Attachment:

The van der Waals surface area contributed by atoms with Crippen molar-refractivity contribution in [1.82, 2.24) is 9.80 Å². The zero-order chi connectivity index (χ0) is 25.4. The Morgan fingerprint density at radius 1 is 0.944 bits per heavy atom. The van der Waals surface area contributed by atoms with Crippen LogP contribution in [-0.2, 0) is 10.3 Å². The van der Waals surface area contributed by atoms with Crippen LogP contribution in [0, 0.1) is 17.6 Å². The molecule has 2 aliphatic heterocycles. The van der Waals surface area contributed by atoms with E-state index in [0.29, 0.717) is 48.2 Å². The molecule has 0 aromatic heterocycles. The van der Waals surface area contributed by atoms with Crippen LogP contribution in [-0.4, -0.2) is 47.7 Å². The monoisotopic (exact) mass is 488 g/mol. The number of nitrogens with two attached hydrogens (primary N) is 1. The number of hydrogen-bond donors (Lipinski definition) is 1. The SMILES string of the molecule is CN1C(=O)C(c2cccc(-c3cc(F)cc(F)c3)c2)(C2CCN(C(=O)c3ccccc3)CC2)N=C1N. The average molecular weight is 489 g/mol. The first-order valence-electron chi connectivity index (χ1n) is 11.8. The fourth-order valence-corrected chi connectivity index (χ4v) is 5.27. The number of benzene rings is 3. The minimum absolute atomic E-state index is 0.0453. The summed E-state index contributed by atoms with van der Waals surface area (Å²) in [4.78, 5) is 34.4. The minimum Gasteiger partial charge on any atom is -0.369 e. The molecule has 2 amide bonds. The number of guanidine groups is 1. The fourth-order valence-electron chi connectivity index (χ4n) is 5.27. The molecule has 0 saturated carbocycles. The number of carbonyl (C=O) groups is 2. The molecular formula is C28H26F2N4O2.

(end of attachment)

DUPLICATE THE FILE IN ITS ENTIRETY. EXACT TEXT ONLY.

The van der Waals surface area contributed by atoms with Crippen molar-refractivity contribution in [1.82, 2.24) is 9.80 Å². The zero-order chi connectivity index (χ0) is 25.4. The Morgan fingerprint density at radius 1 is 0.944 bits per heavy atom. The van der Waals surface area contributed by atoms with Crippen LogP contribution in [-0.2, 0) is 10.3 Å². The van der Waals surface area contributed by atoms with Crippen LogP contribution in [0, 0.1) is 17.6 Å². The molecule has 2 aliphatic heterocycles. The van der Waals surface area contributed by atoms with E-state index in [0.29, 0.717) is 48.2 Å². The molecule has 0 aromatic heterocycles. The van der Waals surface area contributed by atoms with Crippen LogP contribution in [-0.4, -0.2) is 47.7 Å². The monoisotopic (exact) mass is 488 g/mol. The number of nitrogens with two attached hydrogens (primary N) is 1. The number of hydrogen-bond donors (Lipinski definition) is 1. The SMILES string of the molecule is CN1C(=O)C(c2cccc(-c3cc(F)cc(F)c3)c2)(C2CCN(C(=O)c3ccccc3)CC2)N=C1N. The average molecular weight is 489 g/mol. The first-order valence-electron chi connectivity index (χ1n) is 11.8. The fourth-order valence-corrected chi connectivity index (χ4v) is 5.27. The number of benzene rings is 3. The minimum absolute atomic E-state index is 0.0453. The summed E-state index contributed by atoms with van der Waals surface area (Å²) in [4.78, 5) is 34.4. The minimum Gasteiger partial charge on any atom is -0.369 e. The molecule has 2 amide bonds. The number of guanidine groups is 1. The fourth-order valence-electron chi connectivity index (χ4n) is 5.27. The molecule has 0 saturated carbocycles. The number of carbonyl (C=O) groups is 2. The molecular formula is C28H26F2N4O2.